“The end is never a surprise. People say, Don’t tell me, Don’t spoil it, and then later they say, If only I’d known. Nights in old living rooms, on pullout couches left pushed in, light reflects against the glass where the surprises were. We thought we were living in between-time, after this and before that, but it’s the between-time that lasted.” - Julia Pierpoint, Among the Ten Thousand Things Normally, I don’t pick on other reviewers when reviewing a book. After all, everyone is entitled to the “The end is never a surprise. People say, Don’t tell me, Don’t spoil it, and then later they say, If only I’d known. Nights in old living rooms, on pullout couches left pushed in, light reflects against the glass where the surprises were. We thought we were living in between-time, after this and before that, but it’s the between-time that lasted.” - Julia Pierpoint, Among the Ten Thousand Things Normally, I don’t pick on other reviewers when reviewing a book. After all, everyone is entitled to their own reaction. Still, I think I’m going to – just this once. I believe The New York Times Book Review can take it. Anyway, right there on the cover of my paperback version of Julia Pierpoint’s debut novel, Among the Ten Thousand Things, is a blurb from The Times: A luscious, smart summer novel, it says. A summer novel. I think, maybe, we have different ideas of what a “summer novel” entails. Because if I had a pull-quote for this book, it’d be this: Sad. But to each their own. Take this to the beach, by all means. Read it beneath the warmth of a July sun. Watch the waves as they crash ceaselessly against the shore. And gaze out at the horizon through tear-filmed eyes. Stare, and stare, and stare, and keep staring, but no matter, because the answer is not out there. You’ve just read Among the Ten Thousand Things, and you know there is no answer. There is only despair. All around you, people are sunning themselves, splashing in the surf, flirting and laughing and enjoying the hot grains between their toes. They are fools. Not you, though. You’ve just read Among the Ten Thousand Things. You know that this is not happiness. You know there is no such thing. There is only the relentless slide towards eternal darkness, the crystalline realization that we are fading, we are nothing, we are grub for the worms. You also have sand in your bathing suit. Among the Ten Thousand things is a mess of contradictions: it is both brilliant and awful, precocious and ignorant, precisely-targeted and way off course. The story it tells is of the Shanley family: Jack (a famed New York artist; naturally); his wife Deb (a former dancer; naturally); their high school-aged son Simon (moody and brimming with feuds and angst; naturally); and their eleven year-old daughter Kay (wonderfully evoked; surprisingly). When the novel begins, Jack’s mistress has just dumped off a box filled with dirty letters, texts, and emails, graphically describing an adulterous affair. (If we are being honest, this is the bait that got me on the line). What follows is an excruciatingly-detailed excavation of the fallout from this act of disclosure. No matter what else I thought about this book, it’s worth noting it's beautifully written. Pierpoint has a knack for turning a phrase, for capturing a detail. This is incredibly readable. She sets her hook immediately, and it holds throughout. It takes a great deal of imagination to inhabit the lives of others. After all, we can only see the world out our own eyes. It can be a leap to attempt to inhabit other ages, other genders. Pierpoint was a young woman when she wrote this, and yet she easily inhabits an aging philanderer, his fortyish wife, and their two kids. I didn't necessarily like the characters. I won’t even say I necessarily believed the characters. Nevertheless, Pierpoint draws them confidently, in bold strokes, and she is able to evoke great depth from small scenes (there is, specifically, an emotionally brutal scene when Jack goes to Texas to visit his aging mother). She utilizes a roving third-person perspective so that she can dip in and out of the consciousnesses of each of the Shanley clan. Structurally, Among the Ten Thousand Things has a twist or two. Generally speaking, it’s an unnecessary flourish that works like a jump-scare in a horror film. For a moment, you’re shocked. Afterwards, you are left with the residue of cheap manipulation. What was supposed to be clever comes off as contrived. If that is too impossibly vague, I’ve hid more behind the spoiler tag. (view spoiler)[Among the Ten Thousand Things begins with a gradual pace, focusing on the minute-to-minute, the day-by-day. Suddenly, about halfway through, Pierpoint pushes us into a time-machine that speeds us forward through the universe. Over the course of just twelve pages, Pierpoint traces the arc of the rest of the Shanleys’ lives. In spare prose, in lightly sketched moments, we tumble through the months and years that followed the disclosure of Jack’s affair. This isn’t a unique idea. Indeed, it reminded me of the final sequence of Six Feet Under. On a certain level, it’s a neat literary trick, skillfully executed. On the other hand, it’s an ace that can’t be replayed, a bell that can’t be un-rung. When this interlude is over, we return to the main chronology. By that point, I couldn’t pay any attention. Knowing the ending, I discovered I barely cared how we got there. (hide spoiler)] I’ll close where I started, with the idea of this as a beach read. Books do not have to end happily. Books do not have to be filled with likable characters. Good does not need to triumph; evil does not need to be vanquished. I’m arguing otherwise. If you saw my bookshelves, you would agree that I am not intrinsically drawn to the optimistic, to the whimsical, to the joyous. Still, it’s hard to ignore this book’s skewed, self-pitying perspective. The Shanley family reacts to the truth of Jack’s affair as though a nuclear warhead has just detonated in their living room. In their individual ways, each character displays remarkable reservoirs of egocentrism, self-centeredness, and pervasive gloominess. At one point, while eating a meal with his mother and stepfather, Jack thinks to himself: “Dinner had been grim because their lives were like that, grim.” That pretty much sums up the theme of Among the Ten Thousand Things. Grimness. Divorce sucks, there’s no denying that. My parents divorced when I was in eighth grade. It wasn’t fun. It also wasn’t the end of the world. Viewing it from the space of a couple decades, I can see it wasn’t even a tragedy. Not so for the Shanley clan. Despite living an upscale life in New York City, with an apartment, Jack’s studio, and a summer cottage, none of the characters seem capable of stepping outside themselves for a moment and measuring their troubles with any sense of scale. On the sunniest days they find the shadows. It becomes unrelentingly dreary. I don't want to bag on this because of its geographical setting, but this is a very New York novel. As in, this is the center of the universe, and because I live in the center of the universe, everything that happens to me is mathematically happening to the center of the universe. It would never occur to anyone in this novel, including, perhaps, the author, but you have to be really, really privileged to be this self-involved. In A Man Without a Country, Kurt Vonnegut wrote of an Uncle Alex, whose “principal complaint about other human beings was that they so seldom noticed it when they were happy.” So, Vonnegut continued, “I urge you to please notice when you are happy, and exclaim or murmur or think at some point, ‘if this isn’t nice, I don’t know what is.’” This is not a terrible book. It is a work of considerable talent. But it’s not a book I liked. Certainly, it’s no summer read. If you’re at the beach, don’t bother with this. You’re on the sand, beneath the sun, the water is blue and cool, maybe you have a drink in one hand, maybe another drink in your other hand. Do what no one in Among the Ten Thousands Things ever thinks to do: Enjoy this moment of fleeting time.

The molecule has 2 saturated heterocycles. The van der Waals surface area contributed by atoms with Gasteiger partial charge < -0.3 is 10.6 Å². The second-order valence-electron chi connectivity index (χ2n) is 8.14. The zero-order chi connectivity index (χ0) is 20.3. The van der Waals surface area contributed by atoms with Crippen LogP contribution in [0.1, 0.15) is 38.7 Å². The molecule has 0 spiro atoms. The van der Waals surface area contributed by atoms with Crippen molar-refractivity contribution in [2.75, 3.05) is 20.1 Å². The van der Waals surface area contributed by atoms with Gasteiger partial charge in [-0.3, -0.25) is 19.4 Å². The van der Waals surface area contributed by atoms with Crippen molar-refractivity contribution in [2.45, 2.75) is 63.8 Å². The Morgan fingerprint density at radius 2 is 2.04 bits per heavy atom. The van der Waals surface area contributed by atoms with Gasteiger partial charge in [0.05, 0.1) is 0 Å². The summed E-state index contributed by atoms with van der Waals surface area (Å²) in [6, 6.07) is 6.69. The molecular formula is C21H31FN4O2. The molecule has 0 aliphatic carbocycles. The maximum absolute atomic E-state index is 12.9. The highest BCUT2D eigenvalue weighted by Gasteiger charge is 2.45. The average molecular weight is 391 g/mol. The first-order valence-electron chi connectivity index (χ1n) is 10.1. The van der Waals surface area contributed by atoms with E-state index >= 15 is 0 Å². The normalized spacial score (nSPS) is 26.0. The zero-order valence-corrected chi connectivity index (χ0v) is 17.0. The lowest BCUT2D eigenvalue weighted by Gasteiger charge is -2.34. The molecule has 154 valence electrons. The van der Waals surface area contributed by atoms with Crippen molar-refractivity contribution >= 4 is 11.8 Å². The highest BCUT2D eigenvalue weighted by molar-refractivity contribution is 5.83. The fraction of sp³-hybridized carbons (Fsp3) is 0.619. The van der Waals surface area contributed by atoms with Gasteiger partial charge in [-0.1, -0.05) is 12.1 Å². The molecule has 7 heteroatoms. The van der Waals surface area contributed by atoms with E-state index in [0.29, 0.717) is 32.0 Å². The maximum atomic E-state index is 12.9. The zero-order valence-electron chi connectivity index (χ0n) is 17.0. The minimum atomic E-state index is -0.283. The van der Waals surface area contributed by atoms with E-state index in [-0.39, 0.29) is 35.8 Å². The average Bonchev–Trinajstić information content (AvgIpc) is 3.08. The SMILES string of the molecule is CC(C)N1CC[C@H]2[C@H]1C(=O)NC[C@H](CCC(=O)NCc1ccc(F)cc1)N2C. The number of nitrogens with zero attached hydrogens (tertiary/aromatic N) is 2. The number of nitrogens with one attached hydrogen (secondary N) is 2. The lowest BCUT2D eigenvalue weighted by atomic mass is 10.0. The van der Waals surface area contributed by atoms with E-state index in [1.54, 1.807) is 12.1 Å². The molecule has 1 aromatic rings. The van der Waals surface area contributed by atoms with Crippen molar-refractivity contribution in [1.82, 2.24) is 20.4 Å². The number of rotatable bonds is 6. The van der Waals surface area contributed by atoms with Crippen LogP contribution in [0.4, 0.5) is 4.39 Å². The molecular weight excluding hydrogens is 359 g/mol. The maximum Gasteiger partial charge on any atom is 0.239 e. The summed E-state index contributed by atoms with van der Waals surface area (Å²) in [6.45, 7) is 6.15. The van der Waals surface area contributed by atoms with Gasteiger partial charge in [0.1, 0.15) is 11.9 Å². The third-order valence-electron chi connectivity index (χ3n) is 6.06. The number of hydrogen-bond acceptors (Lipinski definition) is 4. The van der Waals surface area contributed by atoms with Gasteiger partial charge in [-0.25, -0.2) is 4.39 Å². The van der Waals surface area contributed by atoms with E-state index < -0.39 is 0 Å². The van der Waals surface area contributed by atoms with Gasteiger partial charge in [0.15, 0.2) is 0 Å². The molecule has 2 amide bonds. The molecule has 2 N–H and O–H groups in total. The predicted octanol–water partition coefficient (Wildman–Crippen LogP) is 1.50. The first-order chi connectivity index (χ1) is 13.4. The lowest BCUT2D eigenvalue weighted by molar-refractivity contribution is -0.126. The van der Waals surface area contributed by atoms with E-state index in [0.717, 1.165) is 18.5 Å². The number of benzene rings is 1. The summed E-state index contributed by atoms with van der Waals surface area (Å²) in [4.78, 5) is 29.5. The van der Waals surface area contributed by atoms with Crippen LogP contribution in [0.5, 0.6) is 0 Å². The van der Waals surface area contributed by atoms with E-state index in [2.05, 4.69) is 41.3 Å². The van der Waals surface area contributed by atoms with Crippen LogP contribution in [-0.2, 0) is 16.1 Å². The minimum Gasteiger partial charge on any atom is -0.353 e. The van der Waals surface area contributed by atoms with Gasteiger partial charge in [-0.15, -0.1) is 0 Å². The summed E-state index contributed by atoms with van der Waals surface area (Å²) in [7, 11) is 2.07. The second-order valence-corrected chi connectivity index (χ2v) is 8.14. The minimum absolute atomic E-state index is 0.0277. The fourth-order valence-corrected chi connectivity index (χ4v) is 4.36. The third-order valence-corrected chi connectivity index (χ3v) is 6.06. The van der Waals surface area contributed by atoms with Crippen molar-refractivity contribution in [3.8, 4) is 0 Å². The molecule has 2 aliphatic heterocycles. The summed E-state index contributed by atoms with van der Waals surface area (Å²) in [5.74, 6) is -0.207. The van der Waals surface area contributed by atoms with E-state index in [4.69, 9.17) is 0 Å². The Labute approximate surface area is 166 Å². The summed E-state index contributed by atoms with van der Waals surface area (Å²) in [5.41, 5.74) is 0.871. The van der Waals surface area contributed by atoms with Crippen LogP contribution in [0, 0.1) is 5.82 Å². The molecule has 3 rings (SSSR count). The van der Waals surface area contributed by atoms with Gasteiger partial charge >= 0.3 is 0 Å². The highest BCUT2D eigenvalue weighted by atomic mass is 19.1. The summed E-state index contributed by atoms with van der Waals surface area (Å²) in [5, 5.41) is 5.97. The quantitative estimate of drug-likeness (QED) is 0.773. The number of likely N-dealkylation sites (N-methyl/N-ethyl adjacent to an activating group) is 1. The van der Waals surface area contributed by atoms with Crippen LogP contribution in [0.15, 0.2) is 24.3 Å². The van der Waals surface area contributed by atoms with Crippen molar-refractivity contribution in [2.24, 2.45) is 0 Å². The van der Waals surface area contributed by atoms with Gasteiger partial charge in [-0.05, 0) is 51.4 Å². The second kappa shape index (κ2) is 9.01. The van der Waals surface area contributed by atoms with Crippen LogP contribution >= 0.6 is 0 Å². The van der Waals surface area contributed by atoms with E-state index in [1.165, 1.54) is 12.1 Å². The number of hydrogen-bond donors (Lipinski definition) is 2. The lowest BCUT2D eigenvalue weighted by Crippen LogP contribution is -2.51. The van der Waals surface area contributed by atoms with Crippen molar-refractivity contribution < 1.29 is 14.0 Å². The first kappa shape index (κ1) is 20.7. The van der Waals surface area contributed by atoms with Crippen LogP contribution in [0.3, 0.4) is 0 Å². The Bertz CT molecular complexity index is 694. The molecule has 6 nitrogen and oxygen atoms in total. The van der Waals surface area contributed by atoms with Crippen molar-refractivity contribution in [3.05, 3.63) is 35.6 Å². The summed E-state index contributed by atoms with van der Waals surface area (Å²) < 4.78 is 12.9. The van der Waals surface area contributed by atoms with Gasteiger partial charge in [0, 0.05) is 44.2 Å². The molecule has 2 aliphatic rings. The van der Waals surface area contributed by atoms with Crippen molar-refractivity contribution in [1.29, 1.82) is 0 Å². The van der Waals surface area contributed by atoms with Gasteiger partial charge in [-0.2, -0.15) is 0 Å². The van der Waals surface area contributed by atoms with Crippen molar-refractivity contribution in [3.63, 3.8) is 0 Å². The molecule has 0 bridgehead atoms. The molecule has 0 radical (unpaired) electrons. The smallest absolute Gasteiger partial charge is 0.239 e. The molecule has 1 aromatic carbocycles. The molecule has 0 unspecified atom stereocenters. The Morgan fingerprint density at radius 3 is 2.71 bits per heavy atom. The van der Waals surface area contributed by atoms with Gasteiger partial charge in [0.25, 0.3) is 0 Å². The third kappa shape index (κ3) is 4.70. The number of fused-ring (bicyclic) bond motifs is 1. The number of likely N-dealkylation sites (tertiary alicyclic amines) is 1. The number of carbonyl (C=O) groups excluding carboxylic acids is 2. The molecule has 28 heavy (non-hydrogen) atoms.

10. 5 out of 5